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Tulare Lake is a normally dry fresh-water lake that was formerly the largest in the Western United States. Except during heavy precipitation it was part of a large endorheic basin, at the south end of the San Joaquin Valleymarker but not connected to the San Joaquin River. During wet years it was the terminus of the western hemisphere's southernmost chinook salmon run. It was written about by Mark Twain. It is approximately 10 miles south of the site of the Mussel Slough Tragedymarker. The lake was named for tule, a giant species of bulrush that, once plentiful, lined the marshes and sloughs of its shores.

The lake and its surviving wetlands lie in the southern portion of California's San Joaquin Valley, about forty miles south of Fresnomarker. Yokuts tribesmen built sedge-boats and fished in this lake before the arrival of American settlers. The lake and its large marshes were once an important fishery: in 1888, in one three-month period, 73,500 pounds of fish were shipped through Hanfordmarker to San Franciscomarker. It was also the source of a regional favorite, Pacific pond turtles, which were relished as Terrapin Soup in San Francisco and elsewhere. It was also a significant stop for hundreds of thousands of birds migrating along the Pacific Flyway. In the wake of the Civil War, the bordering marshes were drained, and in the twentieth century the lake was drained; it is now a shallow basin of fertile earth within the most productive agricultural region of the United States.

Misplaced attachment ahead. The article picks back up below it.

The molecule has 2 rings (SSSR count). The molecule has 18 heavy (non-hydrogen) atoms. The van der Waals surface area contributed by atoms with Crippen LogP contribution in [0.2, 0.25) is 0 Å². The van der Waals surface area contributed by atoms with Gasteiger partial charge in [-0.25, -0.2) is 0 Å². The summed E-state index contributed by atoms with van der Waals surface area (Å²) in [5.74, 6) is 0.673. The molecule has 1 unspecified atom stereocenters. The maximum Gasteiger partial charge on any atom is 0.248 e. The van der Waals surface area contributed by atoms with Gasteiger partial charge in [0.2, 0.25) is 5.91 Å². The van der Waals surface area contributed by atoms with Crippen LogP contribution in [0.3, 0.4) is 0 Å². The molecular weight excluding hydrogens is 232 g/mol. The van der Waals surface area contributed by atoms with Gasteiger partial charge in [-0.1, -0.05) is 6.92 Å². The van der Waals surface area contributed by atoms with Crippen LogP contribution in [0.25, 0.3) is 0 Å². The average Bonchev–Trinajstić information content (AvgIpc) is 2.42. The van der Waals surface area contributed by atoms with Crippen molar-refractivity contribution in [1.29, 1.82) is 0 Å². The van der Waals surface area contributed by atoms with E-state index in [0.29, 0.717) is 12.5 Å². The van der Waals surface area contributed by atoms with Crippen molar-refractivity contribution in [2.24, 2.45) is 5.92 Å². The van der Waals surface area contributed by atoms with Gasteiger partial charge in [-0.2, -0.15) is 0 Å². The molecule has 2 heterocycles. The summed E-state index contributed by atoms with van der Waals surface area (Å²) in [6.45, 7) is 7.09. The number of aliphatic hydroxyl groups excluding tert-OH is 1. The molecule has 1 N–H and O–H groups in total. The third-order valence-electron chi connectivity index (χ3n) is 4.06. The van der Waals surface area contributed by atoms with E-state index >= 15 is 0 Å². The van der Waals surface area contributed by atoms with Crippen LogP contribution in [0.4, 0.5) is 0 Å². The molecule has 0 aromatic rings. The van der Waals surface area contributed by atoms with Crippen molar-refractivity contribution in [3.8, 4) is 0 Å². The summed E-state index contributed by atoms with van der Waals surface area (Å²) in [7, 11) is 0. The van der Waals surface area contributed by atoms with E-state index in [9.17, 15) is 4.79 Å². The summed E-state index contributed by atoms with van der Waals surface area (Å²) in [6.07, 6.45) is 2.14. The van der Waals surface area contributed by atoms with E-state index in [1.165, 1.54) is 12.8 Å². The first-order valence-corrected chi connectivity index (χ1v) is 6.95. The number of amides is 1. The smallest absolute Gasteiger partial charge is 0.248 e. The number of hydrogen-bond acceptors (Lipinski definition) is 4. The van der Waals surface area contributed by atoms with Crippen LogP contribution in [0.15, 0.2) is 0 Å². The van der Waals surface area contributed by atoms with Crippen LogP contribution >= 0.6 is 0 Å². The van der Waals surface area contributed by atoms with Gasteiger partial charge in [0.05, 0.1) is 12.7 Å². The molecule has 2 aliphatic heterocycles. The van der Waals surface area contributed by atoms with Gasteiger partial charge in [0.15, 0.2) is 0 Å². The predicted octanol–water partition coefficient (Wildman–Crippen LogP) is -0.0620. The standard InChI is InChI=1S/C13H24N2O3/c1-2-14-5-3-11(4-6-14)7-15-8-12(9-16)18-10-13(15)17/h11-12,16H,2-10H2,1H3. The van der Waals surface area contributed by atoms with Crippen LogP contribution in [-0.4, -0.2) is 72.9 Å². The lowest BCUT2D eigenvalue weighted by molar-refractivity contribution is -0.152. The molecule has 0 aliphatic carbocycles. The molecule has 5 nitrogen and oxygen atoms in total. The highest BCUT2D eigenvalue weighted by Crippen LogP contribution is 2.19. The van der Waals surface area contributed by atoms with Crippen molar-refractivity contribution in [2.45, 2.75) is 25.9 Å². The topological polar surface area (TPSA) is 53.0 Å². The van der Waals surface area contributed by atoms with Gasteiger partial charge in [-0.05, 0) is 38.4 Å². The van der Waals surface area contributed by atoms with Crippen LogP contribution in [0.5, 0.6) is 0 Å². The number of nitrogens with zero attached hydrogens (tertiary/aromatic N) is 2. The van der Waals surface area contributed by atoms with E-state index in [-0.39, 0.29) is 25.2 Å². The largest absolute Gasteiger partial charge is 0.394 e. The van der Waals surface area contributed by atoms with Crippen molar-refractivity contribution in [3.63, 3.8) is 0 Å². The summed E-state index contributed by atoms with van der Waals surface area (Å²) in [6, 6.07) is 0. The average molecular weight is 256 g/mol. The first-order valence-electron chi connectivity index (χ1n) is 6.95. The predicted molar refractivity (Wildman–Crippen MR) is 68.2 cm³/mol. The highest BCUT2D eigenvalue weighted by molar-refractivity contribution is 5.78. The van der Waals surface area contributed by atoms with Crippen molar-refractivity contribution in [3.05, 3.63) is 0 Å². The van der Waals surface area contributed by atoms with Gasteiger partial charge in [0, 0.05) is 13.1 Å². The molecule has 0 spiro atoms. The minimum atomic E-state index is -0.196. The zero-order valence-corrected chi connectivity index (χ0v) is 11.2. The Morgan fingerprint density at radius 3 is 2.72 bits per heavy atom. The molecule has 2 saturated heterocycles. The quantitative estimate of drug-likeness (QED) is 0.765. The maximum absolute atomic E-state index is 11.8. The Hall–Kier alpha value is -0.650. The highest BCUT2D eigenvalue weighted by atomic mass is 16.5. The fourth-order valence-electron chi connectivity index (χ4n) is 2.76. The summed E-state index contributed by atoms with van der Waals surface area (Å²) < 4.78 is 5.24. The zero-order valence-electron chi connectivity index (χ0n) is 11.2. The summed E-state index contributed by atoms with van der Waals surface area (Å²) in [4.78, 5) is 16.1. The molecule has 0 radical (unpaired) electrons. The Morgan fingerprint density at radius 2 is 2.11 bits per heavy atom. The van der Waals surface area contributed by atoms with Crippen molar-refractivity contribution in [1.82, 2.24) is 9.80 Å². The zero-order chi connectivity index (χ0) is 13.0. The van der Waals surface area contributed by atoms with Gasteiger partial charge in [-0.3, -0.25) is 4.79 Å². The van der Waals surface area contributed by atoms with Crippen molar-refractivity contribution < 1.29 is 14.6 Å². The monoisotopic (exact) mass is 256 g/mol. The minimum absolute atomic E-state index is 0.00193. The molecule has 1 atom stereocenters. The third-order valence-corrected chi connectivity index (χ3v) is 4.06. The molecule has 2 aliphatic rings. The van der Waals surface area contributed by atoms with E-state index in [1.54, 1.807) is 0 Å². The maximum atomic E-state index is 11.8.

The land was reclaimed from the lake over a few decades as the Kaweah, Kern, Kings and Tulemarker rivers were diverted upstream and canals were built to drain the lake. In fact, aggressive groundwater pumping since the draining of the lake has resulted in a significant lowering of the water table, causing subsidence of the land.

Once touted as the largest freshwater lake west of the Great Lakesmarker, in 1849, the lake measured , and in 1879, , as its size fluctuated due to varying levels of rainfall and snowfall. However, by the end of the nineteenth century the lake all but completely disappeared. Because the lake's basin remains, the lake occasionally reappears during floods following unusually high levels of precipitation, as it did in 1997.

The expression "out in the tules," referring to the sedge that lined the lakeshore, is still common in the dialect of old Californian families and means "beyond far away."

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